Wisconsin’s Competency-Based Degree Could Be the Beginning of the End For College Admissions
January 30, 2013 Leave a comment
For all the attention given to MOOCs and other higher education reforms, there’s been little to suggest that the powers that be are willing to upend the basic system of granting relatively expensive degrees to a limited number of students who excel in high school. The University of Wisconsin’s decision to award competency-based degrees to those who pass school-sanctioned exams is different. It the first specific initiative with the potential to shatter the stringent norms that bind the rigid structure of elite higher education institutions.
For the last century the basic story of higher education was that colleges had to offer a limited number of degrees because there were only so many students who could fit in a classroom. Because of these physical limitations, schools created admissions standards to efficiently limit the number of students on campus. The result was that if you didn’t excel in high school, it was nearly impossible to earn a degree from a top university.
In the last 10 years these physical constraints have begun to vanish. The core educational experience of listening to a professor speak can be had from any location by an unlimited number of students. Technology is even uprooting and opening up those beneficial elements of college life that have stronger ties to physical campus (e.g. clubs, labs, tutoring, etc.).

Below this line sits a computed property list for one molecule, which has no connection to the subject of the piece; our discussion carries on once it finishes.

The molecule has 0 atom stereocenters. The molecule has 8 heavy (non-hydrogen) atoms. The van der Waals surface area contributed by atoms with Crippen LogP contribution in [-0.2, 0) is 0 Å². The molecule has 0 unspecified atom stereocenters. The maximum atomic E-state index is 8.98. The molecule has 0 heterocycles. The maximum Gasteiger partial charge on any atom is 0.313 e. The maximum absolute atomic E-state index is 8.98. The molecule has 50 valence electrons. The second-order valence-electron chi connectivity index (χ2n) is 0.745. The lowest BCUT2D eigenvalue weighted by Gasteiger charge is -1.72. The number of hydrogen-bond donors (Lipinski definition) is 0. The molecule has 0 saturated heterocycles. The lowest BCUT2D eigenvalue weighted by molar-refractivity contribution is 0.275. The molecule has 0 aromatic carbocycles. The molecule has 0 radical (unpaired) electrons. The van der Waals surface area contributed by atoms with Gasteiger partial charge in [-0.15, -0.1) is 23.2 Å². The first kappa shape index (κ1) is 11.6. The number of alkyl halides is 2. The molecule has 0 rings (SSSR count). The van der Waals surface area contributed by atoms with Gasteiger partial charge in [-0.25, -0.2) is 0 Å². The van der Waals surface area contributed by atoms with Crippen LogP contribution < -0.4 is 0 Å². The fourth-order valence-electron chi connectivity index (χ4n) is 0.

In a world where educational materials are available to anyone, it ought to be possible for anyone, at any time in their life, to demonstrate the competency necessary to earn a degree from any university. Yet there was always been one thing holding this future back: Colleges remained committed to the idea that it was only through the physical classroom that students could gain the expertise necessary to merit a degree. Of course there’s no reason this should be the case. Given the choice between somebody who passed a series of classes or somebody who passed a difficult and comprehensive exam designed to test for the knowledge taught in those classes, I’m not sure there’s a convincing reason to always prefer the first candidate. Wisconsin’s decision to offer a competency-based degree makes them the first esteemed University to acknowledge this fact.
Here’s the question Wisconsin’s decision brings up: If the new path the school has laid out should continue and expand, what might the future look like? What happens when knowledge is universally available and the opportunity to prove that knowledge is no longer based on being in a physical location or high school achievement.
Ultimately, I think the result would be a future without college admissions. In a world where universities have no physical limitations, a system that prevents certain people from pursuing a degree will appear increasingly unjust. In the end universities will allow anybody to take their competency exams. Schools will preserve their reputations through the difficulty and/or cost of their exams, and they may also continue to admit a limited number of students who will be able to take part in the traditional campus life. But the chance to earn a degree will be open to anybody. That means somebody from Ohio could stay home and have a traditional college life at Kent State, while at the same time acquiring the knowledge that allows them to earn a degree from Harvard.